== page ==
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Scientists modify decoy protein that neutralises coronavirus

Prashasti Awasthi Mumbai | Updated on August 06, 2020 Published on August 06, 2020

For SARS-CoV-2, this phenomenon happens via a receptor protein called ACE2

Scientists have modified a decoy proteinthat acts as a distraction to viruses and eventually blocks infectionto contain the novel coronavirus, Hindustan Times reported.

The researchers, including Erik Procko from the University of Illinois, Urbana-Champaign in the US, the virus binds itself with a receptor protein (signaling cells) to infect human cells.

They added that for SARS-CoV-2, this phenomenon happens via a receptor protein called ACE2. This is found particularly in tissues in the lungs, heart, arteries, kidneysand intestines. The protein plays many roles, which include the regulation of blood pressure and inflammation.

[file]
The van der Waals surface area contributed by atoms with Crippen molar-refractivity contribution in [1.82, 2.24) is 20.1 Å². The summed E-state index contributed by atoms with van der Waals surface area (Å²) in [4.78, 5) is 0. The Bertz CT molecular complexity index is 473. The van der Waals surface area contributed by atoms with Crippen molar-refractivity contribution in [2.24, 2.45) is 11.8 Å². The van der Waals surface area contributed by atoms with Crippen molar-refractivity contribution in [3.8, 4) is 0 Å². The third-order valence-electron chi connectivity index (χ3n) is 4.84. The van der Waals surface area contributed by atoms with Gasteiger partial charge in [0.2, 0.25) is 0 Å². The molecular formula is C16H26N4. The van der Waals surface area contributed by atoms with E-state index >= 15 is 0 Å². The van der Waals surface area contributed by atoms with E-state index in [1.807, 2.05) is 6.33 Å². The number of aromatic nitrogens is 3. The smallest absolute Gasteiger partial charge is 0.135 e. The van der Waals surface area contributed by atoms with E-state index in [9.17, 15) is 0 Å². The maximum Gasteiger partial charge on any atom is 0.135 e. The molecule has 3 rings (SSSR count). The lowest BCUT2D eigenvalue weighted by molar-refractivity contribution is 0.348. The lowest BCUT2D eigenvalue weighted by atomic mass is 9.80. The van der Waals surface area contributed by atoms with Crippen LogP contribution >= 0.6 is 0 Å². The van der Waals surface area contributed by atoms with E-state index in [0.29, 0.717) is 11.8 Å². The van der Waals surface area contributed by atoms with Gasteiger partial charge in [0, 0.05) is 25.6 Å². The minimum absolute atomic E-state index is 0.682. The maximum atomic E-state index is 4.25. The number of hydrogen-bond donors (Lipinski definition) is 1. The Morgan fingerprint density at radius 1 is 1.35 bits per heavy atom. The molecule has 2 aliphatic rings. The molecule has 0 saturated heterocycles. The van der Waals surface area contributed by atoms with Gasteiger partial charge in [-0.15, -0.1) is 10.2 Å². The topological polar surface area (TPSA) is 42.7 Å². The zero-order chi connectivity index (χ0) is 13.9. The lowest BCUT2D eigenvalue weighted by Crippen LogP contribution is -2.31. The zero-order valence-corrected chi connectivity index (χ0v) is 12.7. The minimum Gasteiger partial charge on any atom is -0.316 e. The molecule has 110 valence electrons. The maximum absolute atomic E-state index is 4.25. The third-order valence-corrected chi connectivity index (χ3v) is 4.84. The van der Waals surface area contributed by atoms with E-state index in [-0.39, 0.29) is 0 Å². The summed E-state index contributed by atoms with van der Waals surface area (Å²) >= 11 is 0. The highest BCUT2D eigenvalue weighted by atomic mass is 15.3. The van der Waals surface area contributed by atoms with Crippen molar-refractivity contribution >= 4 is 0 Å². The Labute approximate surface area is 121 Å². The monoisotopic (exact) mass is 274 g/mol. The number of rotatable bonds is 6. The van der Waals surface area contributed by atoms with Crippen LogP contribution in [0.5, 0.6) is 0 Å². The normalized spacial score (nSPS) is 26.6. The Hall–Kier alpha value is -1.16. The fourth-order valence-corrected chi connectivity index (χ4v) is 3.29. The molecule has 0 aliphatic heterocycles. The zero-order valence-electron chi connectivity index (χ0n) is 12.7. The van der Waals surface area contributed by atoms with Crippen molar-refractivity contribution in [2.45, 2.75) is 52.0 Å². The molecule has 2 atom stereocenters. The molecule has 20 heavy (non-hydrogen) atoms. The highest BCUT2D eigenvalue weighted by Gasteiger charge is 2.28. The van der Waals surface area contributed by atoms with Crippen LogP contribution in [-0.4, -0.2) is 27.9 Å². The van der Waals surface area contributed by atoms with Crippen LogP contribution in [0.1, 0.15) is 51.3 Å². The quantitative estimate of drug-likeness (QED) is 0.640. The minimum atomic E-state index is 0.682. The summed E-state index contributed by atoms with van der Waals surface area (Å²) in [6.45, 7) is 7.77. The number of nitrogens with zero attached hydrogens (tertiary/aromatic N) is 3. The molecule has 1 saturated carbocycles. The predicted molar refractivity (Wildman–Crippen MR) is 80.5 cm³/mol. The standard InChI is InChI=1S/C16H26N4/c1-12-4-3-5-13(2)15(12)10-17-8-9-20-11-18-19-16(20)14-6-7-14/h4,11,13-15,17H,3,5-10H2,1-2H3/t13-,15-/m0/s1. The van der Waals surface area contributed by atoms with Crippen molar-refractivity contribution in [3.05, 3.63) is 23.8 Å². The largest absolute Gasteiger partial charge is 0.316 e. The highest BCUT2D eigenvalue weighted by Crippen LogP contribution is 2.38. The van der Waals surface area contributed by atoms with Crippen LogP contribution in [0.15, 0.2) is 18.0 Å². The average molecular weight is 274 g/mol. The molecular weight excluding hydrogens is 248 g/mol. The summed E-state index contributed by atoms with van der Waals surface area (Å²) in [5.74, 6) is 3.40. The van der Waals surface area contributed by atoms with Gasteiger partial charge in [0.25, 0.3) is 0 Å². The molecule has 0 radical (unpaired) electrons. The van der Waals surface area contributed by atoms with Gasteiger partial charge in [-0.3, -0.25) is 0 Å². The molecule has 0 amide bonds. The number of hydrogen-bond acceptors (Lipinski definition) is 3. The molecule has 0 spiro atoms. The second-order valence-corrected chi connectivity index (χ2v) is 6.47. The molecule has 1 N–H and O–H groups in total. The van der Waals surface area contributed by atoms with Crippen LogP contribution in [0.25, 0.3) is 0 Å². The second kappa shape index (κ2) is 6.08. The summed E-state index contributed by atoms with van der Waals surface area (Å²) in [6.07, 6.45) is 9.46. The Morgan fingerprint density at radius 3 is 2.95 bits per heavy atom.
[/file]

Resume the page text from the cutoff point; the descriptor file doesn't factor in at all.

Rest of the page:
The researchers produced more than 2,000 mutant versions of ACE2 and analysed how these interacted with the coronavirus.

They discovered a combination of three mutations that produces a receptor so attractive to the virus that it targets the receptor rather than targeting ACE2.

When the scientists tested a soluble version of the newly engineered receptor, they found that when it is detached from cells, it is free to interact with the virus as a decoy receptor.

“Administering a decoy based on ACE2 might not only neutralise infection, but may have the additional benefit of rescuing lost ACE2 activity and directly treating aspects of Covid-19,” Procko said.

The scientists noted that the decoy receptor binds to the virus in live tissue cultures and effectively neutralises it.

However, they informed that further analysis is required to substantiate their study.

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Published on August 06, 2020
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